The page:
Emergency plan to combat air pollution rolled out in Delhi-NCR



An emergency plan to combat air pollution came into force Monday which will include measures like mechanised sweeping of roads and deployment of traffic police to ensure smooth passage of traffic at vulnerable areas in Delhi-NCR region, authorities said.

Use of gensets have been banned under the Graded Response Action Plan but will not be banned in NCR because of power supply situation in the area, said Anumita Roychowdhury, a member of the Supreme Court-mandated Environment Pollution (Prevention and Control) Authority.

The plan has been implemented to combat air pollution that has begun to show a trend towards very poor category.

Under the emergency plan, stringent actions are implemented based on the air quality of the city.

Currently, the air quality lies in the poor category due to which measures like mechanised sweeping of roads, ban on garbage burning, pollution control measures at brick kilns and deployment of police to ensure smooth passage of traffic at vulnerable areas are in force in the Delhi NCR region.

If the air quality deteriorates further to very poor category then in addition measures like enhancing parking fees 3-4 times and increasing frequency of metro and buses would be implemented, an official with the Central Pollution Control Board said.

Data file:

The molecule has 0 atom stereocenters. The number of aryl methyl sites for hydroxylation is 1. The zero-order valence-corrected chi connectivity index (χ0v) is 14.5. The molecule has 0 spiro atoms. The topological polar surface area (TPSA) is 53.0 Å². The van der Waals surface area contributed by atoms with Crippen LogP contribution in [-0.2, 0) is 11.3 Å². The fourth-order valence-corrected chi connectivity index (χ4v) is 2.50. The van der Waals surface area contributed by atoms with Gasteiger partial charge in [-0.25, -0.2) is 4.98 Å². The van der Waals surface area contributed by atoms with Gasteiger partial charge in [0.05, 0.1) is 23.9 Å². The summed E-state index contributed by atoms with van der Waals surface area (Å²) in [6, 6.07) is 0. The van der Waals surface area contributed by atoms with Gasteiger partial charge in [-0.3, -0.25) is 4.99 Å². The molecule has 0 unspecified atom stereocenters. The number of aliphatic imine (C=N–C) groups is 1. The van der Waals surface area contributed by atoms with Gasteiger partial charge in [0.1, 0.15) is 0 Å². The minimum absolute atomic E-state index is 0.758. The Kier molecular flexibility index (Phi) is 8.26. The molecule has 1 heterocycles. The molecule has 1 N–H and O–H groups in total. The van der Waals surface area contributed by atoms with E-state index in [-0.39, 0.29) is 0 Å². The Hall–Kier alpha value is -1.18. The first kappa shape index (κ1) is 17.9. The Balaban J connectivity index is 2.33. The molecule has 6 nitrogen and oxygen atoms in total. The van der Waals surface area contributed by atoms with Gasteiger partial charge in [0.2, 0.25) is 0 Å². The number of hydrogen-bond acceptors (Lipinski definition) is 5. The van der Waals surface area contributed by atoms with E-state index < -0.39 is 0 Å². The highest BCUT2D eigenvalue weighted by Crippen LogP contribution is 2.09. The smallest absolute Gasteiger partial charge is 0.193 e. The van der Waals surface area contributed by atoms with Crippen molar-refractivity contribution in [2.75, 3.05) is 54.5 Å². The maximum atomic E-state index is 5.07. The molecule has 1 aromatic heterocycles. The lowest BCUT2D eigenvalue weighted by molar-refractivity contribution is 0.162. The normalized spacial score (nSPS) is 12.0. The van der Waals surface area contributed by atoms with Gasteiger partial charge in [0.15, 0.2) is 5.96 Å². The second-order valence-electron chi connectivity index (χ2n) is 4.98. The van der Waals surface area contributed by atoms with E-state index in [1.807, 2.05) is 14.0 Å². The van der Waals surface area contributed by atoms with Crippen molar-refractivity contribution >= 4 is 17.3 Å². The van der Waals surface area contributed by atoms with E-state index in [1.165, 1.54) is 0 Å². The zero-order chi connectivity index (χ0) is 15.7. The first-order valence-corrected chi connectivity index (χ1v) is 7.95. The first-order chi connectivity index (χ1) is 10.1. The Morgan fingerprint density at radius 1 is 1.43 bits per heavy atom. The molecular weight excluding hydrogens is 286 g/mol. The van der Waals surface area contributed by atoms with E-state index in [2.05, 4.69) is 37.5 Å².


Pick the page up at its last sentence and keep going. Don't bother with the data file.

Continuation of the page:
If the air quality falls in the severe category, additional measures would be implemented like increasing frequency of sprinkling of water on roads and identifying road stretches with high dust generation.

If the air quality falls to severe plus emergency category, then measures like stopping entry of trucks into Delhi (except essential commodities), stopping construction activities and appointment of task force to take decision on any additional steps, including shutting of schools, are implemented.

The measures depending upon the air quality will be implemented from Monday.

In addition to GRAP, the CPCB has also deployed 41 teams across the Delhi NCR to monitor proper implementation of norms enforced to prevent pollution at the source.

Till October 11, 96 inspections were conducted by the teams across Delhi NCR and the inspections would intensify in the coming days, a senior CPCB official said.

The inspections was started by the two-member team on September 15, he added.

Meanwhile, satellite images from the NASA showed rampant stubble burning activity in Punjab and Haryana.

The NASA, on its official website, stated that burning of crop residue in Punjab and Haryana has increased significantly over the past 10 days in and near Amritsar, Ambala, Karnal, Sirsa and Hisar.

Burning of paddy straw every year during October and November and wheat straw during April in Punjab and Haryana are the major contributors of air pollution in Delhi-NCR, as the smoke travels towards the national capital.

In Delhi, it mixes with fog and creates a toxic smoggy winter every year.

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